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Patrick Daniel, president and CEO of Enbridge. (Jeff McIntosh/The Canadian Press/Jeff McIntosh/The Canadian Press)
Patrick Daniel, president and CEO of Enbridge. (Jeff McIntosh/The Canadian Press/Jeff McIntosh/The Canadian Press)

Enbridge to boost dividend, outlines 2012 earnings guidance Add to ...

Enbridge Inc. will increase its quarterly payouts to shareholders by 15 per cent in the new year, the pipeline operator announced Wednesday along with its financial guidance for 2012.

The outlook suggests the Calgary-based company, which operates a network of pipelines that carry crude oil through much of North America, will see its adjusted earnings go up by 6 per cent to 17 per cent in 2012 compared with this year.

Enbridge said its board has decided to increase the quarterly dividend on common stock to 28.25 cents per share, payable March 1, 2012, to shareholders of record as of Feb. 15.

It also said it expects $1.58 to $1.74 per share of adjusted earnings in 2012.

That would be about in line with analyst expectations and up from an estimated $1.49 for 2011, according to figures compiled by Thomson Reuters.

According to the company's latest financial report, issued a month ago, the company expected to be slightly above its 2011 guidance range of $1.38 to $1.48 of adjusted earnings per share.

The company's outlook comes at a time of increased scrutiny on pipeline companies such as Enbridge and TransCanada Inc. because of concerns about the potential for environmental damage from spills.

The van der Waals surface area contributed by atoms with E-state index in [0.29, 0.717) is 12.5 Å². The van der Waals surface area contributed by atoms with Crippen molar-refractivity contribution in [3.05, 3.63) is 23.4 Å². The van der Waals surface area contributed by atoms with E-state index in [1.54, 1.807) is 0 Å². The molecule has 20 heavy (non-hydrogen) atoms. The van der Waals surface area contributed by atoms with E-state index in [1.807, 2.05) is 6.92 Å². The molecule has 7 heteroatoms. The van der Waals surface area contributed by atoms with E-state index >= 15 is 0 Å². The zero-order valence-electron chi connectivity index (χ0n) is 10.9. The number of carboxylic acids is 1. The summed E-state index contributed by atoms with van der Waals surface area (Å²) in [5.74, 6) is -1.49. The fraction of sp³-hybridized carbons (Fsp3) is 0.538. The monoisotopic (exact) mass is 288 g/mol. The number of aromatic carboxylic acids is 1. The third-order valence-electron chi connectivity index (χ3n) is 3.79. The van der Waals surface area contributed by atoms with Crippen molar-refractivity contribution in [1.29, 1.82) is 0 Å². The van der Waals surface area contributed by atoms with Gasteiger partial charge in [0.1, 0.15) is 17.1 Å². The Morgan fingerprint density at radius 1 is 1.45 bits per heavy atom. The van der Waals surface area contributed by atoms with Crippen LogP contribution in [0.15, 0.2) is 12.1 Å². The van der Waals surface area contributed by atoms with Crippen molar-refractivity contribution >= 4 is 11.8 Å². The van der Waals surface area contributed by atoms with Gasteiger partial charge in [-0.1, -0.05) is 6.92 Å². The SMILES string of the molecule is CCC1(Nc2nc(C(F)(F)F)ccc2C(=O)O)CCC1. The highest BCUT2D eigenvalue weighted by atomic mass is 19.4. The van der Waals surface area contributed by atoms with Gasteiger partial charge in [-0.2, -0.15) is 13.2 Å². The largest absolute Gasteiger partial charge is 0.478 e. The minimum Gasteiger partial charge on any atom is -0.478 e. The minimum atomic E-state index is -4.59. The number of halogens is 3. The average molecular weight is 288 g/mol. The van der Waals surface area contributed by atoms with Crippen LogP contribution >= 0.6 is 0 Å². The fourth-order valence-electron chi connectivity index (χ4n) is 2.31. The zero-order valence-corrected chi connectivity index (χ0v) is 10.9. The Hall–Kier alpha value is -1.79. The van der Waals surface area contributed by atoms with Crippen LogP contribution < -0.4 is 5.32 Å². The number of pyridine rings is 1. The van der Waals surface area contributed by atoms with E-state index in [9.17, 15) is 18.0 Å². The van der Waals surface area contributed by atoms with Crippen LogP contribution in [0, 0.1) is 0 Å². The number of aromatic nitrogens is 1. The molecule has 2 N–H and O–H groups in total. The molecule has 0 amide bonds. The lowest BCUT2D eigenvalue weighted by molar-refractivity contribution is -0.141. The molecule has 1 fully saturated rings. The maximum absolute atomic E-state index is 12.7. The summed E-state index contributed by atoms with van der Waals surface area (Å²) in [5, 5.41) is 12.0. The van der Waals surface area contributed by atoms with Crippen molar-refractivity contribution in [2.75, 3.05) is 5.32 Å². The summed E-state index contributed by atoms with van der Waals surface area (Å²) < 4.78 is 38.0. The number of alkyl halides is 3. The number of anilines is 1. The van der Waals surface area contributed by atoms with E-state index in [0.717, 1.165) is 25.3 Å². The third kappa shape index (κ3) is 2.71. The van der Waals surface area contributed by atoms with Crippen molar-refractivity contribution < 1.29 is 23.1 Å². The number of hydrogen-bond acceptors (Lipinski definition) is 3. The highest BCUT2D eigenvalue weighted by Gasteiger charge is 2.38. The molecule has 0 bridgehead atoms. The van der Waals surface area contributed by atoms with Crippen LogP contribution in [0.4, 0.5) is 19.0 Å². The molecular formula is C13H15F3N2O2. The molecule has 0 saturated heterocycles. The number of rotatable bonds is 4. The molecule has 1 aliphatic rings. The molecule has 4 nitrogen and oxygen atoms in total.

Enbridge learned this week that two of its pipeline projects will take longer to get through the regulatory process than anticipated.

The panel weighing the controversial Northern Gateway oil pipeline said Tuesday it will likely make its decision in about two years, rather than in early 2013 as the company had expected.

Thousands of people are set to speak at hearings across northern British Columbia and Alberta between January of next year and April 2013.

The proposed 1,200-kilometre pipeline would ship oil sands crude from Alberta to Kitimat, B.C., where it would be loaded onto tankers that could transport it to Asia – providing exporters with alternatives to the United States, the biggest importer of Canadian crude.

On Monday, the National Energy Board said it would begin hearings this fall into Enbridge's proposal to reverse the flow of its Line 9. The company had hoped to begin work on the $20-million project in early 2012, with startup anticipated in the fall of next year.

In both cases, Enbridge said it respected the public's interest in the projects and would co-operate with the regulatory process.

Opposition to major pipeline projects has grown since the disastrous offshore spill in the Gulf of Mexico after BP's leased Deepwater Horizon rig experienced a fatal explosion in April 2010.

The pipeline industry's reputation as a relatively reliable and environmentally safe way to transport oil was tarnished by a much smaller spill in July 2010, involving an Enbridge pipeline in southern Michigan.

There have also been periodic small-scale leaks at the original Keystone pipeline and a major spill at the Rainbow pipeline in northern Alberta operated by Plains Midstream Canada.

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